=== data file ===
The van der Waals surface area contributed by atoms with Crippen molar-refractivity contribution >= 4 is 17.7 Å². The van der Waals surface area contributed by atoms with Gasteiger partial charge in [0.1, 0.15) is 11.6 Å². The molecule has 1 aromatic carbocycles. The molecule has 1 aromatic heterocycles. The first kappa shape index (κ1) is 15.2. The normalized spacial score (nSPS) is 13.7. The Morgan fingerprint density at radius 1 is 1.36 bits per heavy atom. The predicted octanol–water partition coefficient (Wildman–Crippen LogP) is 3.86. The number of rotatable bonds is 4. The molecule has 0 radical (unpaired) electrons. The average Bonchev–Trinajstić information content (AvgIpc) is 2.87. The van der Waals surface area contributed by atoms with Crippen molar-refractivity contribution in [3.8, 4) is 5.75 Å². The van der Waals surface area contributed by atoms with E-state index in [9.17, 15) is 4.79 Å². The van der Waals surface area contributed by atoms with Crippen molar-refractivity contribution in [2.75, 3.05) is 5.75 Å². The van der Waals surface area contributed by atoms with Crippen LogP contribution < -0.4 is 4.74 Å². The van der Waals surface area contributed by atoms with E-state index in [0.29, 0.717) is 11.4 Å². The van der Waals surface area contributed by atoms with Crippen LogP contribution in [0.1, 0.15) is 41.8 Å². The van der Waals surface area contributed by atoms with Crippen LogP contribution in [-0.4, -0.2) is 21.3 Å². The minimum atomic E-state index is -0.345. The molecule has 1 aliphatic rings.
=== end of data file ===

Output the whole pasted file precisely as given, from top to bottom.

The van der Waals surface area contributed by atoms with Crippen molar-refractivity contribution >= 4 is 17.7 Å². The van der Waals surface area contributed by atoms with Gasteiger partial charge in [0.1, 0.15) is 11.6 Å². The molecule has 1 aromatic carbocycles. The molecule has 1 aromatic heterocycles. The first kappa shape index (κ1) is 15.2. The normalized spacial score (nSPS) is 13.7. The Morgan fingerprint density at radius 1 is 1.36 bits per heavy atom. The predicted octanol–water partition coefficient (Wildman–Crippen LogP) is 3.86. The number of rotatable bonds is 4. The molecule has 0 radical (unpaired) electrons. The average Bonchev–Trinajstić information content (AvgIpc) is 2.87. The van der Waals surface area contributed by atoms with Crippen molar-refractivity contribution in [3.8, 4) is 5.75 Å². The van der Waals surface area contributed by atoms with E-state index in [9.17, 15) is 4.79 Å². The van der Waals surface area contributed by atoms with Crippen molar-refractivity contribution in [2.75, 3.05) is 5.75 Å². The van der Waals surface area contributed by atoms with Crippen LogP contribution < -0.4 is 4.74 Å². The van der Waals surface area contributed by atoms with E-state index in [0.29, 0.717) is 11.4 Å². The van der Waals surface area contributed by atoms with Crippen LogP contribution in [0.1, 0.15) is 41.8 Å². The van der Waals surface area contributed by atoms with Crippen LogP contribution in [-0.4, -0.2) is 21.3 Å². The minimum atomic E-state index is -0.345. The molecule has 1 aliphatic rings.